Hong Kong’s controversial extradition bill will be withdrawn but it’s too late to stop the protests
Hong Kong's Chief Executive Carrie Lam says she will withdraw the controversial extradition bill that sparked three months of fierce protests. Formal confirmation of the decision can only be made when Hong Kong's Legislative Council resumes next month.
The bill would have allowed suspects to be extradited to mainland China. Since its introduction in April, there have been 14 weeks of consecutive protests in Hong Kong.
Withdrawing the bill is significant, but it’s not enough to head off the protests. The demonstrations have morphed into a wider pro-democracy movement, paralyzing Hong Kong and plunging the city into its worst political crisis since the end of British rule in 1997.
Protesters have issued five key demands: alongside the withdrawal of the bill, they want an independent inquiry into the police response to the protests, amnesty for those arrested, further democratic reforms, and for officials to stop describing the demonstrations as riots.
Lam did not address any of the other demands, and protests are expected to continue despite the bill’s anticipated formal withdrawal.
Boris Johnson tried to call an election but lost the vote in another blow to his authority
It was the British prime minister’s third major Commons vote loss in two days.
After opposition parties and members of his own party joined together to advance legislation that would prevent Britain from leaving the European Union without a deal, Johnson moved to call an election.
The PM needed two-thirds of MPs to back his election plea but fell well short after Labour and the opposition parties insisted they would not allow a public vote until they’ve guaranteed a no-deal Brexit won’t happen.
Labour leader Jeremy Corbyn said he would back an election as soon as the bill seeking a Brexit delay becomes law.
Trump showed off a fake Hurricane Dorian forecast map to support his false claim it would hit Alabama. He showed off the map in the Oval Office after falsely stating in a tweet that Alabama was among states expected to face impacts from the hurricane, raising the ire of meteorologists and government forecasters. Trump’s map appeared to have been marked up with a Sharpie to show the hurricane’s trajectory extending into southeastern Alabama.
Scarlett Johansson said she “loves” and “believes” Woody Allen. Since the beginning of the #MeToo movement a number of actors have come forward to say they regret working with Allen. Not Johansson, though — “I love him,” she told the Hollywood Reporter. “I believe him, and I would work with him anytime.”
A group of middle school boys allegedly dripped semen and urine on food and served it to their teachers. Seven boys in Powell, Ohio have been charged in juvenile court after allegedly tricking their teachers into eating a crepe covered in semen, and barbecue sauce mixed with urine. An attorney for four of the accused told us he believes his clients, who he urged people to remember are eighth grade boys, were influenced by the internet.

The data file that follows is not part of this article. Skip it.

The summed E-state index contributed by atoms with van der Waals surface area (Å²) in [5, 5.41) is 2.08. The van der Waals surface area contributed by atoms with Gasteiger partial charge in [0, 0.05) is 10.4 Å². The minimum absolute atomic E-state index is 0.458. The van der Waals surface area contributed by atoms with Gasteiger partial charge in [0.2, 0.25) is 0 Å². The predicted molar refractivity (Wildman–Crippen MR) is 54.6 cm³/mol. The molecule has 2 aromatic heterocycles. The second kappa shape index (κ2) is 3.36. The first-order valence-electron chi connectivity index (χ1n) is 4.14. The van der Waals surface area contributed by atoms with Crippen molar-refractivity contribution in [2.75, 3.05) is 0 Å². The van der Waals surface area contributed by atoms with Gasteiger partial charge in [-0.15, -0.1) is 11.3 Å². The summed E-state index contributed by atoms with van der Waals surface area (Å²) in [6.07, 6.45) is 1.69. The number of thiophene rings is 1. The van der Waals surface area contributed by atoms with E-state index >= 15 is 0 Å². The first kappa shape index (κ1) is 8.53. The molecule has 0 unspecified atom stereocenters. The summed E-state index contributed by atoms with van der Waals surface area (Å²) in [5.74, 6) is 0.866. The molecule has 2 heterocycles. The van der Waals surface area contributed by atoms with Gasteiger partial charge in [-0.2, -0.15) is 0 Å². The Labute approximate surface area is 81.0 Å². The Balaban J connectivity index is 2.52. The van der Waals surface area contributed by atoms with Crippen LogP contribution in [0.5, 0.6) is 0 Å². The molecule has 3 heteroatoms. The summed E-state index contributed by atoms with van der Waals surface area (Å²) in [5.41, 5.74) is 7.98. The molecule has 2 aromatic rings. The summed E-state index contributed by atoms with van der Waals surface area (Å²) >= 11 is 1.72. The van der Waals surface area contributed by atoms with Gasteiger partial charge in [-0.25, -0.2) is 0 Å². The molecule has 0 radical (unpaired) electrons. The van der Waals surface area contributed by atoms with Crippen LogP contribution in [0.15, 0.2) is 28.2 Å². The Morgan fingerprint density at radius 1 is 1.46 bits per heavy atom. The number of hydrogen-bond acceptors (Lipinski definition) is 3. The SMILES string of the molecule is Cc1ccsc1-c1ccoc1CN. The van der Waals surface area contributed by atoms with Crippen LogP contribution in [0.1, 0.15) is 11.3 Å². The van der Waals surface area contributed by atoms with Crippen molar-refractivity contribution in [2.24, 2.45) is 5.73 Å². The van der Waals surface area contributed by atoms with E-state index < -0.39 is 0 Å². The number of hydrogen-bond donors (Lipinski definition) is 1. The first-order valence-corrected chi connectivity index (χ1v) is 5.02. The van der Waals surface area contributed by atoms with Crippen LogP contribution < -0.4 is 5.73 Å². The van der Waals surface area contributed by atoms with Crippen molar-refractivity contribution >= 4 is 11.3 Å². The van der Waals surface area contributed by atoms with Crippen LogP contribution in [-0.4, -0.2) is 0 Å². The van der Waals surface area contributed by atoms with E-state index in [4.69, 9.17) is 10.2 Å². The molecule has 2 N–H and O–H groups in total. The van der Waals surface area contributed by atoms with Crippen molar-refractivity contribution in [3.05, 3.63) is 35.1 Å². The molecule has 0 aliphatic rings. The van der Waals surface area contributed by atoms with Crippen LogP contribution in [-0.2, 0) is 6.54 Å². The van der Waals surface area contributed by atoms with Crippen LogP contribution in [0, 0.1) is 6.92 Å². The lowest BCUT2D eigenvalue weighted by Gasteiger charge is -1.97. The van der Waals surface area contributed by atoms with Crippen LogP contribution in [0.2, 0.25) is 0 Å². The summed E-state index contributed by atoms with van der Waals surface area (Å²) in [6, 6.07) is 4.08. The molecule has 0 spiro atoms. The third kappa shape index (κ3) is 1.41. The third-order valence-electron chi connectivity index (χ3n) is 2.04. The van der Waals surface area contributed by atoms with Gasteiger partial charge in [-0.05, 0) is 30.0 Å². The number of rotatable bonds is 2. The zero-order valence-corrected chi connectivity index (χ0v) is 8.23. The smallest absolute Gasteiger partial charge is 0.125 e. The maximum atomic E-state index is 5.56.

Jeremy Renner shut down his app because trolls were harassing his fans and it’s a mess. The actor announced that he is shutting down his app because online trolls were impersonating him to cause drama on the platform. In a post on the app, Renner wrote “The app has jumped the shark. Literally.”
Lil Nas X was interrupted as he patiently tried to explain anti-gay prejudice to Kevin Hart. The rapper is winning praise online for explaining to a confused Hart, who quit as Oscars host last year after renewed attention to his past anti-gay comments, that he wanted to come out in order to combat anti-gay prejudice. The clip, from Tuesday's episode of HBO's The Shop: Uninterrupted, shows that as Lil Nas X was about to speak, Hart interrupts him, and the internet is furious.
We mapped all the fires that burned in the Amazon in August
It’s been a tough year for the Amazon. So far, there have been more than 90,000 fires throughout the rainforest in 2019, according to Brazil’s National Institute for Space Research (INPE).
In August, smoke blackened the sky in cities as distant as São Paulo and caught the world’s attention. The month saw a spike ahead of the annual season when fires are typically more frequent: The state of Amazonas had 11,412 fires in August alone, compared to 16,587 in all of 2018.
A spike in deforestation is in part to blame, as farmers have cleared land for livestock, cultivation, and development, encouraged by Brazil’s far-right president, Jair Bolsonaro, and his campaign promises. Across the Amazon overall last month, there were more than 66,000 fires, according to NASA.
We’ve created a tool that lets you visualize the number and scales of the fires that burned in August, and how they increased as the month went on.
Tom Holland revealed how they shot the “I don’t feel so good” scene in Infinity War, and boy, the feels
Holland, who played Spider-Man in the Marvel Cinematic Universe, and who must be protected at all costs, talked about the standout heartbreaking scene where Spider-Man clings on to Iron Man — a memorable moment that stuck with many fans.
Holland confirmed in a recent interview with GQ that most of the scene was improvised. The words “I don’t wanna go” came about as a result of the technique the actor uses to cry on cue when he’s acting, which involves him repeating the same phrase to himself in his head. In Infinity War, it was “I don’t want to go.”
He demonstrated this technique at work in a video, and as it turns out, watching the actor say “I love you so much” over and over again while nearly crying is exactly as devastating as it sounds. (Starts at 7:07).